Positive trend of previous years continues / Emissions down 40.8 percent since 1990
In 2020, Germany emitted around 739 million tonnes of greenhouse gases – approximately 70 million tonnes or 8.7 percent less than in 2019. These figures come from the Federal Environment Agency's (UBA) emissions data, published for the first time in 2020 in accordance with the provisions of the Federal Climate Change Act. The reduction recorded in 2020 is the largest annual drop since 1990, the year of German reunification. This means that the clear reduction in emissions in the two previous years continued in 2020. Emissions in Germany have fallen 40.8 percent compared to 1990 levels. Progress was reported in all areas, in the energy sector in particular. However, the available data also show that almost a third of the reduction, in the transport and energy sectors in particular, can be linked to the impact of the fight against the COVID-19 pandemic.
Federal Environment Minister Schulze commented: "With its 2020 carbon footprint, Germany has made progress on its climate action targets for the third year in a row. It goes without saying that, after this very different year, the impact of the pandemic is reflected in the figures, particularly in the transport sector. However, I would also like to highlight that we have had a first glimpse of structural change and that our economy has started the transition towards climate neutrality. The effects of climate-policy are primarily visible in the energy sector, where we are making progress in phasing out coal. This is a strong motivation to make progress in the sectors where much remains to be done. In my view, the fact that Germany has achieved its climate target for 2020 against all predictions is no reason to rest on our laurels. The more ambitious EU climate target will also require greater efforts here in Germany. This is why the Federal Government should now double the pace of the expansion of wind and solar power envisaged for this decade. Further measures will have to be evaluated for the buildings sector as well, and in short order. This is ensured by the new Climate Change Act and its binding targets for each sector, which are beginning to have an impact."
UBA President Dirk Messner said: "We see that climate policies, in particular the expansion of renewable energy and carbon pricing, are starting to have an impact. Without the COVID-19 pandemic and the ensuing lockdowns, however, which led to restrictions in production and mobility, Germany would have missed its 2020 climate target. This means that emissions will increase as soon as the economy picks up again. This holds particularly true for the transport sector, which must not become complacent now that it has performed fairly well. The clear basis for achieving the Federal Government's climate targets is ambitious climate action and structural change based on accelerated decarbonisation in key economic sectors. In future, we will need far more installed wind power and far fewer combustion engine cars. The Climate Change Act provides a new and innovative framework because in future it will require the Federal Government to implement new measures if annual climate targets are not met."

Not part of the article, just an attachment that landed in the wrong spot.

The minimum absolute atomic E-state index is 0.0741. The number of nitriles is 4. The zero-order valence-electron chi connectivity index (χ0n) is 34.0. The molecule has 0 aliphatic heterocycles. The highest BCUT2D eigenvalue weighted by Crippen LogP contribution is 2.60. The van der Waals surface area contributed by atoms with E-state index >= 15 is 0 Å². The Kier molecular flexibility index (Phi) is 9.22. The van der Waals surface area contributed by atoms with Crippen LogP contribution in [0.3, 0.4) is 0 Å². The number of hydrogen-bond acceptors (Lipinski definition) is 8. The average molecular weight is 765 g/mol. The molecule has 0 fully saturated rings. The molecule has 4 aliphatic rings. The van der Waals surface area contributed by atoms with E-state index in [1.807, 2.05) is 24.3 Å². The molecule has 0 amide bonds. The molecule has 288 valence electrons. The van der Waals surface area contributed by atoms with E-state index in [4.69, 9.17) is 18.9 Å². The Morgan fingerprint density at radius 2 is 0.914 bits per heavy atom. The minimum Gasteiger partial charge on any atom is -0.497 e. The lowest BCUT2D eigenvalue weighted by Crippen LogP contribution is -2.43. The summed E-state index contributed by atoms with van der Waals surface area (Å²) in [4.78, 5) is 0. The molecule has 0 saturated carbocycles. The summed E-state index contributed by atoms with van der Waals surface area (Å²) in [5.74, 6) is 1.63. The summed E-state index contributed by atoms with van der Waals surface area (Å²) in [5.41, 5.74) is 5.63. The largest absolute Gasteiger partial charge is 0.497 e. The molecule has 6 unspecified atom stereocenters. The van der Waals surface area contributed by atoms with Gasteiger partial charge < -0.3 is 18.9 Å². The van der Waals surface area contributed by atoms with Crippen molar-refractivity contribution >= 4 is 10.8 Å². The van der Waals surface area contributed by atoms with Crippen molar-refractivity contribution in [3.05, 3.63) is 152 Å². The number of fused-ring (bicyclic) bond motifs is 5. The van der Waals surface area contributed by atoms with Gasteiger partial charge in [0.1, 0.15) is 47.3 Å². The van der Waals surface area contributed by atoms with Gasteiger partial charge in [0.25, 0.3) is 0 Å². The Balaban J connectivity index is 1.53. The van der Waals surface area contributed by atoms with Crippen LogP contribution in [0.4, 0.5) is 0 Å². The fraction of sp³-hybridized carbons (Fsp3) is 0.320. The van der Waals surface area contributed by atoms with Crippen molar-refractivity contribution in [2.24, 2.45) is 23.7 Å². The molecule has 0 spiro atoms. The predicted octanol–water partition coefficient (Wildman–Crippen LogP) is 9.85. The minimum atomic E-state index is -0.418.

In 2020, the amount of greenhouse gas emissions produced by each sector was as follows:
The largest decline in emissions was achieved in the energy sector, which emitted approximately 38 million tonnes of CO2, for example 14.5 percent, less than in 2019. At 221 million tonnes CO2 equivalents (t CO2-eq), emissions were well below the annual emission budget of 280 million tonnes stipulated by the Climate Change Act. This positive trend was mainly due to a decline in emissions from lignite-fired power plants (a drop of 23 million tonnes). Emissions from coal-fired power plants decreased by 13 million tonnes even though the coal-fired power plant Datteln 4 went online.
Key reasons for the progress in the energy sector included lower global market prices for natural gas and the successful reform of the European emissions trading scheme, which increased the carbon price. This is why in 2020, despite the economic crisis, the average price per tonne of CO2 remained stable at the comparatively high level of around 25 euros as in the previous year. As a consequence, in 2020, the operation of coal-fired power plants was often more expensive than the operation of less CO2-intensive gas power plants. Renewable energy also played a bigger role than in the previous years, accounting for 45 percent of gross electricity consumption. Another important factor was a 4 percent decrease in gross electricity consumption, which was primarily due to the lockdown restrictions. A number of additional lignite-fired power plant units were put on security standby in the autumn of 2019, a fact which was also reflected in the 2020 figures. At the end of 2020, the first lignite and coal-fired power plants were decommissioned in accordance with the German Act on the Phase-Out of Coal. The impact of these shutdowns will become noticeable in the 2021 carbon footprint.